But fast-forward to 2017, and it appears that a lot of innovation is coming from other companies. Amazon has a hit with its Echo, a speaker device that responds to voice commands. Reviewers say Microsoft's Surface competes with the Mac. And now, Samsung's Galaxy S8 smartphone is getting raves because of its battery life and high-end screen.

There's a new brand on the Internet that's taking over some old ones — or at least old in Internet years. Yahoo and AOL are now under an umbrella company called Oath. The new brand has sparked more than a few jokes on Twitter and elsewhere.

One critic pointed out it sounded a lot like Oaf — and another asked if "Oof" was already taken. But with more than a billion customers, the combination has potential.

AOL CEO — soon to be Oath CEO — Tim Armstrong says consumers aren't really going to hear that name very much.

Copyright 2017 NPR. To see more, visit http://www.npr.org/.

MICHEL MARTIN, HOST:

Donald Trump frequently boasts about starting a movement, and sociologists say they are seeing unprecedented grass-roots activism across the country. They credit Trump for inspiring people to become politically engaged on the right — and even more so on the left. And many of those activists are brand new to the scene.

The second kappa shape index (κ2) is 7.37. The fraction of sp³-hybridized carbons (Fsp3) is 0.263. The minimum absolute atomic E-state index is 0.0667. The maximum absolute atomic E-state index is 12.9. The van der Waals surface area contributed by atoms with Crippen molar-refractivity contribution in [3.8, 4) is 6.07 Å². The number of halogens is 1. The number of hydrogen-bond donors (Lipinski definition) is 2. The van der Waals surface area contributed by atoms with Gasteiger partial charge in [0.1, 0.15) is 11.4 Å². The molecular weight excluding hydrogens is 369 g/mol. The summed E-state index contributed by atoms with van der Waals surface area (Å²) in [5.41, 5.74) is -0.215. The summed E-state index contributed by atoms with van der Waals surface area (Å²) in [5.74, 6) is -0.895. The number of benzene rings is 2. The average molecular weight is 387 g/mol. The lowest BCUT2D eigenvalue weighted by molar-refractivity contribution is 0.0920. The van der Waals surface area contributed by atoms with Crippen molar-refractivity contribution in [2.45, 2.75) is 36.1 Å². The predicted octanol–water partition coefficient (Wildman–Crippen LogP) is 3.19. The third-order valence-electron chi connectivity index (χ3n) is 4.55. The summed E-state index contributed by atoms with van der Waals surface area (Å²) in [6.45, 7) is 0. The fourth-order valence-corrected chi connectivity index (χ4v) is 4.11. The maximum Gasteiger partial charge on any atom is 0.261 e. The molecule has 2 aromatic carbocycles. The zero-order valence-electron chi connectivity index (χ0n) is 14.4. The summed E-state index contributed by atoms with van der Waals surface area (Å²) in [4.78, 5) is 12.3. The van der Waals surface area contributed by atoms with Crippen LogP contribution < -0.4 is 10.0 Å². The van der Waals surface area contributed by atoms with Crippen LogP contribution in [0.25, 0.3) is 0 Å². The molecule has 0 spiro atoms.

There are renewed efforts at the state level to pass so-called religious freedom bills. LGBTQ rights advocates believe that's because local lawmakers are anticipating support from the Trump administration.

In Alabama, there's a bill that allows adoption agencies that are religiously affiliated to hold true to their faith if they don't think same-sex couples should be parents. The psychiatric community has found no evidence that having same-sex parents harms children.